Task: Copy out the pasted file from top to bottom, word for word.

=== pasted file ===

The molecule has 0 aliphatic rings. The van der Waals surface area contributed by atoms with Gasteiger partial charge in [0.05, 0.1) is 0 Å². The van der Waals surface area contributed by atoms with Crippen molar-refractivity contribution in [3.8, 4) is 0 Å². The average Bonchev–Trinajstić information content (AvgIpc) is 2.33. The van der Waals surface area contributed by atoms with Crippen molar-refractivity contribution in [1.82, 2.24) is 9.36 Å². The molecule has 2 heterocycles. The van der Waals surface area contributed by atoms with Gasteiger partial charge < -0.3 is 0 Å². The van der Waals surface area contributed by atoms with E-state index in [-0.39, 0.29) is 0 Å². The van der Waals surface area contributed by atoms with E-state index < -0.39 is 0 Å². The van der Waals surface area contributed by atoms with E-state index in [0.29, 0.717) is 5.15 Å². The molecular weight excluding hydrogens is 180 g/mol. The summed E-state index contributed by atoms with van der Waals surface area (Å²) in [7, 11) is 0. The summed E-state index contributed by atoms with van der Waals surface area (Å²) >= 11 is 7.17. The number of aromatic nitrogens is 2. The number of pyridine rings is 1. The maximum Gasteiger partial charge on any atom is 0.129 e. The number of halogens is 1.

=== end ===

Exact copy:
The molecule has 0 aliphatic rings. The van der Waals surface area contributed by atoms with Gasteiger partial charge in [0.05, 0.1) is 0 Å². The van der Waals surface area contributed by atoms with Crippen molar-refractivity contribution in [3.8, 4) is 0 Å². The average Bonchev–Trinajstić information content (AvgIpc) is 2.33. The van der Waals surface area contributed by atoms with Crippen molar-refractivity contribution in [1.82, 2.24) is 9.36 Å². The molecule has 2 heterocycles. The van der Waals surface area contributed by atoms with Gasteiger partial charge < -0.3 is 0 Å². The van der Waals surface area contributed by atoms with E-state index in [-0.39, 0.29) is 0 Å². The van der Waals surface area contributed by atoms with E-state index < -0.39 is 0 Å². The van der Waals surface area contributed by atoms with E-state index in [0.29, 0.717) is 5.15 Å². The molecular weight excluding hydrogens is 180 g/mol. The summed E-state index contributed by atoms with van der Waals surface area (Å²) in [7, 11) is 0. The summed E-state index contributed by atoms with van der Waals surface area (Å²) >= 11 is 7.17. The number of aromatic nitrogens is 2. The number of pyridine rings is 1. The maximum Gasteiger partial charge on any atom is 0.129 e. The number of halogens is 1.